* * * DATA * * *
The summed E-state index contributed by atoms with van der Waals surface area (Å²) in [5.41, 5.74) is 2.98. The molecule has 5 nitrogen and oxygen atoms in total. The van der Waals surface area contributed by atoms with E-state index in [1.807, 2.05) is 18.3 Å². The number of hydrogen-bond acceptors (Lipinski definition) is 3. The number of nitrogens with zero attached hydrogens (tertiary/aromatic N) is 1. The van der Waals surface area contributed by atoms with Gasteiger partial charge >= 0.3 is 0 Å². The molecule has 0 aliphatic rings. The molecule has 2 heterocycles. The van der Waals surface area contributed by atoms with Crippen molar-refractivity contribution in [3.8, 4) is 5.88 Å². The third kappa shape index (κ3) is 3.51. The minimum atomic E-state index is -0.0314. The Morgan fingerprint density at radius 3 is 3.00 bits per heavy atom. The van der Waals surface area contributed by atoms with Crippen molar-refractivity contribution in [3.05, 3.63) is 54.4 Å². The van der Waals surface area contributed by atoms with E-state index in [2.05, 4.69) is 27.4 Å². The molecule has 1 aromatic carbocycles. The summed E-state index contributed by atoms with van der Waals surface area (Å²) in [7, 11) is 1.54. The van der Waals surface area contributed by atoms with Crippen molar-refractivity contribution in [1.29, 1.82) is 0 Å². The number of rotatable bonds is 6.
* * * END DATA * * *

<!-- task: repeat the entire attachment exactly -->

The summed E-state index contributed by atoms with van der Waals surface area (Å²) in [5.41, 5.74) is 2.98. The molecule has 5 nitrogen and oxygen atoms in total. The van der Waals surface area contributed by atoms with E-state index in [1.807, 2.05) is 18.3 Å². The number of hydrogen-bond acceptors (Lipinski definition) is 3. The number of nitrogens with zero attached hydrogens (tertiary/aromatic N) is 1. The van der Waals surface area contributed by atoms with Gasteiger partial charge >= 0.3 is 0 Å². The molecule has 0 aliphatic rings. The molecule has 2 heterocycles. The van der Waals surface area contributed by atoms with Crippen molar-refractivity contribution in [3.8, 4) is 5.88 Å². The third kappa shape index (κ3) is 3.51. The minimum atomic E-state index is -0.0314. The Morgan fingerprint density at radius 3 is 3.00 bits per heavy atom. The van der Waals surface area contributed by atoms with Crippen molar-refractivity contribution in [3.05, 3.63) is 54.4 Å². The van der Waals surface area contributed by atoms with E-state index in [2.05, 4.69) is 27.4 Å². The molecule has 1 aromatic carbocycles. The summed E-state index contributed by atoms with van der Waals surface area (Å²) in [7, 11) is 1.54. The van der Waals surface area contributed by atoms with Crippen molar-refractivity contribution in [1.29, 1.82) is 0 Å². The number of rotatable bonds is 6.